Unfortunately beer doesn’t pay the bills so we have other more mundane duties to perform today as well. I’m currently completing a constraints study on a large electricity infrastructure project. Essentially this entailed mapping and describing the existing, known, cultural heritage of the study area, using existing data sources and information. We’ve mapped all these data and today I have to review the mapping to ensure that it’s correct. It sounds dull, but there are some interesting diversions. For instance, comparing the first edition OS Maps with the second editions gives a picture of a remarkably changed landscape which mirrors the economic history of the 19th and early 20th centuries in Ireland. Despite the intervening famine there was huge development in the West of Ireland, with the construction of roads, railway lines, bridges and the introduction, and eventual dissipation, of large demesnes and designed landscapes. Whereas the early maps (surveyed in the 1830s and 1840s) depict remote clusters of houses and small landholdings in many cases reachable only by tracks, by the 1890’s or early 1900’s these remote locations are served by roads and other services.   Much of this growth in the latter part of the 19th century is down to the Napoleonic Wars when Ireland experienced a huge surge in economic circumstances (an early Celtic Tiger period) and the passing of the Land Acts in the latter part of the 19th century and the early 20th century which eventually dissipated the power of the Anglo-Irish landed gentry and created a large sector of small landowners throughout the country.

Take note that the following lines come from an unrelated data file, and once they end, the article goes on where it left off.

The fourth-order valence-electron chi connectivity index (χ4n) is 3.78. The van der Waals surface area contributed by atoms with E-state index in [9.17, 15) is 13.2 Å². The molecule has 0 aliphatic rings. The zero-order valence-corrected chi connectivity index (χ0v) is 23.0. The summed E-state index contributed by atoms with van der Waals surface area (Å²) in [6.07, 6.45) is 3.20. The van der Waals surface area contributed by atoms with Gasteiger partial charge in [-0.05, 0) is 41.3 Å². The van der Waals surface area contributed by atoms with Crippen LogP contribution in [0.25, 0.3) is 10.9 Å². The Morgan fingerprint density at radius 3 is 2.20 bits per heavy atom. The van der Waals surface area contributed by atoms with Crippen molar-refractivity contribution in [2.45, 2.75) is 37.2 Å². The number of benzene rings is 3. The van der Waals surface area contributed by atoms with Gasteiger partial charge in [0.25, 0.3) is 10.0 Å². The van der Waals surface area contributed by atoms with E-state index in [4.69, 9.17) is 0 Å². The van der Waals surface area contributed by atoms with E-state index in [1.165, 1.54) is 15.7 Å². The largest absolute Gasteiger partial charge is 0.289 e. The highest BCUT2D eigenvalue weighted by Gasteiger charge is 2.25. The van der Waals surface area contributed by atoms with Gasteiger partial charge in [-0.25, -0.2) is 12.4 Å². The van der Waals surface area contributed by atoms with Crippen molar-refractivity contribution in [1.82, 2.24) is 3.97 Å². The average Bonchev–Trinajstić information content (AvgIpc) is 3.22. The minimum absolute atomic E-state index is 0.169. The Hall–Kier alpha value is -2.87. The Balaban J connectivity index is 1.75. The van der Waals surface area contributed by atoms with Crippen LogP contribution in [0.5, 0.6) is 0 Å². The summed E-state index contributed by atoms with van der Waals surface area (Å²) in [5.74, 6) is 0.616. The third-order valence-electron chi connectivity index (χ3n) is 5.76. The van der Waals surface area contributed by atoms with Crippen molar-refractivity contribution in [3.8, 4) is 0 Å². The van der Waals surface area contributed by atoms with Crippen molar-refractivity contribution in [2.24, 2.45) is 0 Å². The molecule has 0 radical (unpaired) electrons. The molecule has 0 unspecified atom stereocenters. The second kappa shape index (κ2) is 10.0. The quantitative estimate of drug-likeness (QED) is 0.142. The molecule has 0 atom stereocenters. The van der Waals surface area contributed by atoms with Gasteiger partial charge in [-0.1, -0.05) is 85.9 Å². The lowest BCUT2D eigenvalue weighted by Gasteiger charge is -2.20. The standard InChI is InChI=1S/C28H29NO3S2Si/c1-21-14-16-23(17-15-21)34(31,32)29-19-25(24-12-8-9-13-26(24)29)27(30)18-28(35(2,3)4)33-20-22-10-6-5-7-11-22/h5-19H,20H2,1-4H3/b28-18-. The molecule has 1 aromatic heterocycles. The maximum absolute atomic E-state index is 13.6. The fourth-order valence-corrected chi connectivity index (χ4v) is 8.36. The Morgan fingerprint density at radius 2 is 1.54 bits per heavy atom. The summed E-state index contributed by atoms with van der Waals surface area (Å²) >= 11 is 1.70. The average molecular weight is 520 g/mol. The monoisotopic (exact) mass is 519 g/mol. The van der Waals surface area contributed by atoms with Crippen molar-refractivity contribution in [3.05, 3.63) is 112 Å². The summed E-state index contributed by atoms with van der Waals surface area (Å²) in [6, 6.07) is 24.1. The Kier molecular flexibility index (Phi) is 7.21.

My colleague Billy, meanwhile, is busy preparing finds for deposition in the National Museum, cataloguing and boxing… He’s currently looking at shoes.

A shoe from post medieval Galway

The shoe pieces (44 in all) were retrieved from the Market House excavation (for more on the excavation see here) during the course of the Eyre Square Re-enhancement Project in the middle of Galway City in 2004. Most of the fragments were retrieved from a rectangular test pit excavated across the centre of the site representing successive metalled surfaces and dump deposits pre-dating an 18th century building at the north end of Eyre Square. The majority of the pieces come from post-medieval contexts consisting largely of footwear fragments and off cuts. Shoes are fascinating (I’m serious)… Here’s an excerpt from Billy’s report:

“The shoe styles found share similar characteristics with comparative urban excavations in Cork and Waterford and more locally from Barrack lane, Galway. The most common shoe type of the medieval period was the turnshoe, made as the name suggests by stitching a wet and inside out leather upper to a sole and then turning it rightside out so that the sewing is protected. The upper would then be wrapped around the foot and secured by either a strap, latched or using a thong. This simple template evolved through time for utilitarian purposes or simply as fashion dictated. Heels were initially made by sewing stiffeners inside the shoe to prevent wearing.